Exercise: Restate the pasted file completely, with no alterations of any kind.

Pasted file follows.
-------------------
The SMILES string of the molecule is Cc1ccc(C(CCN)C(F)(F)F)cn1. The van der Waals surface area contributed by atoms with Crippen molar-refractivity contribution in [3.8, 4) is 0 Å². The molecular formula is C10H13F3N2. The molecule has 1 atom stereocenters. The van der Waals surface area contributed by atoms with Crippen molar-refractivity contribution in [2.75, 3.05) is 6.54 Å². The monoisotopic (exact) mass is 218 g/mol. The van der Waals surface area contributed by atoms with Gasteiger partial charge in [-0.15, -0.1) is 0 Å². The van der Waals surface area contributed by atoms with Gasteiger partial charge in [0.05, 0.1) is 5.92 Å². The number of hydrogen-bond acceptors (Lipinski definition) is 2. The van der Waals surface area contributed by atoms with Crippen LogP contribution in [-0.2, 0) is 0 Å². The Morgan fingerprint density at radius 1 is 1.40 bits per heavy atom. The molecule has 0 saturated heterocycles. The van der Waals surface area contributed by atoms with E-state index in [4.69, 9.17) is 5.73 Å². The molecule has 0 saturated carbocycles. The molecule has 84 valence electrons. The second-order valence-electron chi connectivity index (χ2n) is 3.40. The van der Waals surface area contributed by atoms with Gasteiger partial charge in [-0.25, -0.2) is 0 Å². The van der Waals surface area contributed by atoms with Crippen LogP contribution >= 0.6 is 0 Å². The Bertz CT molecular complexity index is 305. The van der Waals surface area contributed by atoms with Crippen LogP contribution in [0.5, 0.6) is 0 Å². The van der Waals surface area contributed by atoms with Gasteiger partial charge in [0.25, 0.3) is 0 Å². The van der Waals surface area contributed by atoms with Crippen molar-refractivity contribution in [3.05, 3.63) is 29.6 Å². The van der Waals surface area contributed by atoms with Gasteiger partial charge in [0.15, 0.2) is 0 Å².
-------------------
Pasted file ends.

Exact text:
The SMILES string of the molecule is Cc1ccc(C(CCN)C(F)(F)F)cn1. The van der Waals surface area contributed by atoms with Crippen molar-refractivity contribution in [3.8, 4) is 0 Å². The molecular formula is C10H13F3N2. The molecule has 1 atom stereocenters. The van der Waals surface area contributed by atoms with Crippen molar-refractivity contribution in [2.75, 3.05) is 6.54 Å². The monoisotopic (exact) mass is 218 g/mol. The van der Waals surface area contributed by atoms with Gasteiger partial charge in [-0.15, -0.1) is 0 Å². The van der Waals surface area contributed by atoms with Gasteiger partial charge in [0.05, 0.1) is 5.92 Å². The number of hydrogen-bond acceptors (Lipinski definition) is 2. The van der Waals surface area contributed by atoms with Crippen LogP contribution in [-0.2, 0) is 0 Å². The Morgan fingerprint density at radius 1 is 1.40 bits per heavy atom. The molecule has 0 saturated heterocycles. The van der Waals surface area contributed by atoms with E-state index in [4.69, 9.17) is 5.73 Å². The molecule has 0 saturated carbocycles. The molecule has 84 valence electrons. The second-order valence-electron chi connectivity index (χ2n) is 3.40. The van der Waals surface area contributed by atoms with Gasteiger partial charge in [-0.25, -0.2) is 0 Å². The van der Waals surface area contributed by atoms with Crippen LogP contribution >= 0.6 is 0 Å². The Bertz CT molecular complexity index is 305. The van der Waals surface area contributed by atoms with Crippen LogP contribution in [0.5, 0.6) is 0 Å². The van der Waals surface area contributed by atoms with Gasteiger partial charge in [0.25, 0.3) is 0 Å². The van der Waals surface area contributed by atoms with Crippen molar-refractivity contribution in [3.05, 3.63) is 29.6 Å². The van der Waals surface area contributed by atoms with Gasteiger partial charge in [0.15, 0.2) is 0 Å².